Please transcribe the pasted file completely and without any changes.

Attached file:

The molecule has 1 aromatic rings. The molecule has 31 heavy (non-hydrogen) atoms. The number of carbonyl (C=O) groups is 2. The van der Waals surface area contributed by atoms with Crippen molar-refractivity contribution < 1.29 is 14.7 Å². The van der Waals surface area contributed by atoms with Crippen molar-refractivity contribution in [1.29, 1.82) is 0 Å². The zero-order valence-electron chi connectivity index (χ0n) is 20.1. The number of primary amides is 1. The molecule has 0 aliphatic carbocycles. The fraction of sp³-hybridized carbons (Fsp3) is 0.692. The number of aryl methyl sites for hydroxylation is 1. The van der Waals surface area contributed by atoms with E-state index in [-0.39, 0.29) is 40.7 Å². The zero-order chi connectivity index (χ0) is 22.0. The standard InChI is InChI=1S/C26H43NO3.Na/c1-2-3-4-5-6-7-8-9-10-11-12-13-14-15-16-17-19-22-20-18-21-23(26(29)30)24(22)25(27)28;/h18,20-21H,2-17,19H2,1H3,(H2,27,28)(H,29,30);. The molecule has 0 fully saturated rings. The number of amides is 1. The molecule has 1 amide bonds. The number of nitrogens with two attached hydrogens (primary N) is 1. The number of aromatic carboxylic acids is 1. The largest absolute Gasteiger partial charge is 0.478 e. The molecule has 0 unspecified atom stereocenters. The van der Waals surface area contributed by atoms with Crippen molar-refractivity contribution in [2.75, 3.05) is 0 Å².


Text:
The molecule has 1 aromatic rings. The molecule has 31 heavy (non-hydrogen) atoms. The number of carbonyl (C=O) groups is 2. The van der Waals surface area contributed by atoms with Crippen molar-refractivity contribution < 1.29 is 14.7 Å². The van der Waals surface area contributed by atoms with Crippen molar-refractivity contribution in [1.29, 1.82) is 0 Å². The zero-order valence-electron chi connectivity index (χ0n) is 20.1. The number of primary amides is 1. The molecule has 0 aliphatic carbocycles. The fraction of sp³-hybridized carbons (Fsp3) is 0.692. The number of aryl methyl sites for hydroxylation is 1. The van der Waals surface area contributed by atoms with E-state index in [-0.39, 0.29) is 40.7 Å². The zero-order chi connectivity index (χ0) is 22.0. The standard InChI is InChI=1S/C26H43NO3.Na/c1-2-3-4-5-6-7-8-9-10-11-12-13-14-15-16-17-19-22-20-18-21-23(26(29)30)24(22)25(27)28;/h18,20-21H,2-17,19H2,1H3,(H2,27,28)(H,29,30);. The molecule has 0 fully saturated rings. The number of amides is 1. The molecule has 1 amide bonds. The number of nitrogens with two attached hydrogens (primary N) is 1. The number of aromatic carboxylic acids is 1. The largest absolute Gasteiger partial charge is 0.478 e. The molecule has 0 unspecified atom stereocenters. The van der Waals surface area contributed by atoms with Crippen molar-refractivity contribution in [2.75, 3.05) is 0 Å².